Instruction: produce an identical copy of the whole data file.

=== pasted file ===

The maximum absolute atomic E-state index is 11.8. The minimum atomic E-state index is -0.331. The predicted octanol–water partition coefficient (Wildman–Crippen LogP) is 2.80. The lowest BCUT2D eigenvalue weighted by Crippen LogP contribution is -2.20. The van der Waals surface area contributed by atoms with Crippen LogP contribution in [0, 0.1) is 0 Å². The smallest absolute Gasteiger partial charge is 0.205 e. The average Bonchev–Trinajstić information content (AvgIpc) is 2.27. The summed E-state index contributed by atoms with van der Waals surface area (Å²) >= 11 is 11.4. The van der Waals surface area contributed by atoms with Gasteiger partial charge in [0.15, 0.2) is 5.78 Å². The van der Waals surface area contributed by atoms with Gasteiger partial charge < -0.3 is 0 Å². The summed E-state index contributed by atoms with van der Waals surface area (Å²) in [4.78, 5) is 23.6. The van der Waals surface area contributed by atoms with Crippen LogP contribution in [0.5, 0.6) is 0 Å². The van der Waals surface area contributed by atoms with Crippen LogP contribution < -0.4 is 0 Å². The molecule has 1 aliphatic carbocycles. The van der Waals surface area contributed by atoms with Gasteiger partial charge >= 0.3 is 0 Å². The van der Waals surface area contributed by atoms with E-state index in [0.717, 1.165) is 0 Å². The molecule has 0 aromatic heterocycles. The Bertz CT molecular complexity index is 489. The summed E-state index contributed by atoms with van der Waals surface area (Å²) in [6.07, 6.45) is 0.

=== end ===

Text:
The maximum absolute atomic E-state index is 11.8. The minimum atomic E-state index is -0.331. The predicted octanol–water partition coefficient (Wildman–Crippen LogP) is 2.80. The lowest BCUT2D eigenvalue weighted by Crippen LogP contribution is -2.20. The van der Waals surface area contributed by atoms with Crippen LogP contribution in [0, 0.1) is 0 Å². The smallest absolute Gasteiger partial charge is 0.205 e. The average Bonchev–Trinajstić information content (AvgIpc) is 2.27. The summed E-state index contributed by atoms with van der Waals surface area (Å²) >= 11 is 11.4. The van der Waals surface area contributed by atoms with Gasteiger partial charge in [0.15, 0.2) is 5.78 Å². The van der Waals surface area contributed by atoms with Gasteiger partial charge < -0.3 is 0 Å². The summed E-state index contributed by atoms with van der Waals surface area (Å²) in [4.78, 5) is 23.6. The van der Waals surface area contributed by atoms with Crippen LogP contribution in [0.5, 0.6) is 0 Å². The van der Waals surface area contributed by atoms with Crippen LogP contribution < -0.4 is 0 Å². The molecule has 1 aliphatic carbocycles. The van der Waals surface area contributed by atoms with Gasteiger partial charge >= 0.3 is 0 Å². The van der Waals surface area contributed by atoms with E-state index in [0.717, 1.165) is 0 Å². The molecule has 0 aromatic heterocycles. The Bertz CT molecular complexity index is 489. The summed E-state index contributed by atoms with van der Waals surface area (Å²) in [6.07, 6.45) is 0.